"Herbs, salad greens and blueberries are some things that are relatively easy to grow and don't take up tons of space," she says. She recommends consulting with a local farmer or county cooperative extension office for guidance on varieties that are well-suited for our area. "Windcrest Farms (in Monroe) offers classes and starter kits to home gardeners, and Renfro Hardware in Matthews is a perfect place for great advice and all the items you need to grow food," Parsons says.
Part of what Parsons and Veres do every day is help educate the public and promote the importance of local food. "Natalie and I believe that the best education is being a positive example. Every guest experience is an opportunity to inform and promote locally grown food," she says. Harvest Moon Grille sponsors cooking classes on a regular basis, and Grateful Growers Farm participates in farm tours. Parsons says she wants people to get back to the joy of cooking and sharing meals and doing it with great, locally produced ingredients.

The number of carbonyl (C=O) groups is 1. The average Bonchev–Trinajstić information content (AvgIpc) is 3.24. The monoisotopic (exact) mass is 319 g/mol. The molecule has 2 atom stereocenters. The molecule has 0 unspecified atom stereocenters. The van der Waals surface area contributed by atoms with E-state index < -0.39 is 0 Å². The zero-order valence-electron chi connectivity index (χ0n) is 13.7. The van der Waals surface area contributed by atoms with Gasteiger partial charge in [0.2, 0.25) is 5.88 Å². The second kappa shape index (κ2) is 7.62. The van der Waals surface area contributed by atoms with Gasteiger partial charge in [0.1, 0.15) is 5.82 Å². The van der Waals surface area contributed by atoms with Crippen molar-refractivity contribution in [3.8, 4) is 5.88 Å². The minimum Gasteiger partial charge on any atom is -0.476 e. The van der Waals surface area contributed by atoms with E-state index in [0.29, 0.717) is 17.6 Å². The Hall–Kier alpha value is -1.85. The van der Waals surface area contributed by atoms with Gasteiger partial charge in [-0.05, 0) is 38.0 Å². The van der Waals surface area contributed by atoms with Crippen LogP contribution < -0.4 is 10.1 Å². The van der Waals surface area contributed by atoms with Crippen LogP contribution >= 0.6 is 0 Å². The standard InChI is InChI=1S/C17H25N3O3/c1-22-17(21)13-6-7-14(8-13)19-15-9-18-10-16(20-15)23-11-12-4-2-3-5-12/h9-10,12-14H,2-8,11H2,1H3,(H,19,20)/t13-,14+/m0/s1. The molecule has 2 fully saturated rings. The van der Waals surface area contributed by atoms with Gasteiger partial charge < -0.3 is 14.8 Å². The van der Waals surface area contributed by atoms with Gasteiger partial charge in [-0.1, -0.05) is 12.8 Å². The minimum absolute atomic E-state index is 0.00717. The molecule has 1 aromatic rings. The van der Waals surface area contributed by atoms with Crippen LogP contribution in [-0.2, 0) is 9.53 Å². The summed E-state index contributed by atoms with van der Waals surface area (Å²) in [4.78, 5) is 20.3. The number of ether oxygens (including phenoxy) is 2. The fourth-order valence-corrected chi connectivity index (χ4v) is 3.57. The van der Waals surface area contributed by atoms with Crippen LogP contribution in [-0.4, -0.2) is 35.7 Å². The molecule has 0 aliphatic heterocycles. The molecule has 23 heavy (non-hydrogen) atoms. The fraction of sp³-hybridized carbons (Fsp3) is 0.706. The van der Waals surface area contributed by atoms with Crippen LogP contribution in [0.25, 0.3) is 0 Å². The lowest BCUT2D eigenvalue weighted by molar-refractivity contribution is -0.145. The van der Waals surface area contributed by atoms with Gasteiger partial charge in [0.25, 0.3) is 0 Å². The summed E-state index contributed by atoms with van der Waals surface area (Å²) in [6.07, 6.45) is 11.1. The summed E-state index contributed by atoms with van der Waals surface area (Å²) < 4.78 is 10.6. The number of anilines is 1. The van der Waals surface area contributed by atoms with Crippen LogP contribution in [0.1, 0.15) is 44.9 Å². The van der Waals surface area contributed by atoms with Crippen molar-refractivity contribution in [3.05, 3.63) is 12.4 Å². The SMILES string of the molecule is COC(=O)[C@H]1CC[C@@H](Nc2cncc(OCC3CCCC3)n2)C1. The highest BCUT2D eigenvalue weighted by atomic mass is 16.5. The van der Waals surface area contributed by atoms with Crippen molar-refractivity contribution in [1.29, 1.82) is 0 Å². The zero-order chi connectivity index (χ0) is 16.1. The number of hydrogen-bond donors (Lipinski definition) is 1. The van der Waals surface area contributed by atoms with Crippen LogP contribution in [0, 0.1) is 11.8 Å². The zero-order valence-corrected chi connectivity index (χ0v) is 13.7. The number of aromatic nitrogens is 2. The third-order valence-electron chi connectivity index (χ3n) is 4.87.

Educating other chefs is also a part of Parson's mission. She plans to have a chef's garden in Uptown so that chefs can have a vested interest in where their food is coming from. Her vision is to "eventually grow so much food that we could also provide food to our homeless population or people in the community who need food." The garden wouldn't be about creating handouts, she says, as everyone will have to be a working member.
Harvest Moon Grille offers a CSA (Community Sponsored Agriculture) program. This is an increasingly popular way for consumers to buy local, seasonal food directly from a farmer.
Usually, a farmer offers a certain number of "shares" to the public, typically consisting of a box of vegetables, but other farm products may be included. Interested consumers purchase a share (or a "membership" or a "subscription") and in return receive a box of seasonal produce each week throughout the farming season.
The restaurant's CSA is called the Home Edition, and Parsons says it's getting bigger every day. Since Harvest Moon already gets great ingredients from local farms, she says, they just expand their orders so they can share with their members, who pick up a bag every week. If consumers are interested in joining, Parsons advises emailing the restaurant at firstname.lastname@example.org to receive information about their current programs.